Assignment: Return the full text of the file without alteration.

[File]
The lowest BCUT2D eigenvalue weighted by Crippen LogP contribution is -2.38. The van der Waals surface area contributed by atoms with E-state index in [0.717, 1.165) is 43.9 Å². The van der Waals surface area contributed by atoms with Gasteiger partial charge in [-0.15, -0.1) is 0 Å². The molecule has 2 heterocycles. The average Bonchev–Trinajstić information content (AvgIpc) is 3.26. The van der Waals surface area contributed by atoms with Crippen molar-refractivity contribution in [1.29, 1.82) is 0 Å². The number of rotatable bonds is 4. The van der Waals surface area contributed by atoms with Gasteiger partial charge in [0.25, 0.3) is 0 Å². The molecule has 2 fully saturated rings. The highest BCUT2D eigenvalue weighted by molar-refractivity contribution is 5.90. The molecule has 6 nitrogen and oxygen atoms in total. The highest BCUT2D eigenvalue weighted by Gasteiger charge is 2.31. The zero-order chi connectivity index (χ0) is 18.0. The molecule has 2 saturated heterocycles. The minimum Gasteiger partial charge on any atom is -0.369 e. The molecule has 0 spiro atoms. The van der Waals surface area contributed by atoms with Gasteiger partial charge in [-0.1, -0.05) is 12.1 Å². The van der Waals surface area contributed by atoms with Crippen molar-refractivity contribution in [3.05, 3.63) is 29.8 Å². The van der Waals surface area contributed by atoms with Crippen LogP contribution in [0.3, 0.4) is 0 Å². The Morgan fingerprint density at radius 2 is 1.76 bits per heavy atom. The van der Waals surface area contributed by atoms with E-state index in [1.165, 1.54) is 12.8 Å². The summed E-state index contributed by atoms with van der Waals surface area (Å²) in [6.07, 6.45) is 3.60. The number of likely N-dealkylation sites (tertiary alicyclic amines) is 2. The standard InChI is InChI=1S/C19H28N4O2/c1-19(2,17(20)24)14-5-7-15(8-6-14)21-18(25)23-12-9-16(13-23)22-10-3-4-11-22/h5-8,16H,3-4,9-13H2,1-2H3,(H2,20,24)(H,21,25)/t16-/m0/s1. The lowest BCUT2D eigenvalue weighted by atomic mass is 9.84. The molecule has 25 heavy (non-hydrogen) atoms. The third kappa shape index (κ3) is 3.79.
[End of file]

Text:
The lowest BCUT2D eigenvalue weighted by Crippen LogP contribution is -2.38. The van der Waals surface area contributed by atoms with E-state index in [0.717, 1.165) is 43.9 Å². The van der Waals surface area contributed by atoms with Gasteiger partial charge in [-0.15, -0.1) is 0 Å². The molecule has 2 heterocycles. The average Bonchev–Trinajstić information content (AvgIpc) is 3.26. The van der Waals surface area contributed by atoms with Crippen molar-refractivity contribution in [1.29, 1.82) is 0 Å². The number of rotatable bonds is 4. The van der Waals surface area contributed by atoms with Gasteiger partial charge in [0.25, 0.3) is 0 Å². The molecule has 2 fully saturated rings. The highest BCUT2D eigenvalue weighted by molar-refractivity contribution is 5.90. The molecule has 6 nitrogen and oxygen atoms in total. The highest BCUT2D eigenvalue weighted by Gasteiger charge is 2.31. The zero-order chi connectivity index (χ0) is 18.0. The molecule has 2 saturated heterocycles. The minimum Gasteiger partial charge on any atom is -0.369 e. The molecule has 0 spiro atoms. The van der Waals surface area contributed by atoms with Gasteiger partial charge in [-0.1, -0.05) is 12.1 Å². The van der Waals surface area contributed by atoms with Crippen molar-refractivity contribution in [3.05, 3.63) is 29.8 Å². The van der Waals surface area contributed by atoms with Crippen LogP contribution in [0.3, 0.4) is 0 Å². The Morgan fingerprint density at radius 2 is 1.76 bits per heavy atom. The van der Waals surface area contributed by atoms with E-state index in [1.165, 1.54) is 12.8 Å². The summed E-state index contributed by atoms with van der Waals surface area (Å²) in [6.07, 6.45) is 3.60. The number of likely N-dealkylation sites (tertiary alicyclic amines) is 2. The standard InChI is InChI=1S/C19H28N4O2/c1-19(2,17(20)24)14-5-7-15(8-6-14)21-18(25)23-12-9-16(13-23)22-10-3-4-11-22/h5-8,16H,3-4,9-13H2,1-2H3,(H2,20,24)(H,21,25)/t16-/m0/s1. The lowest BCUT2D eigenvalue weighted by atomic mass is 9.84. The molecule has 25 heavy (non-hydrogen) atoms. The third kappa shape index (κ3) is 3.79.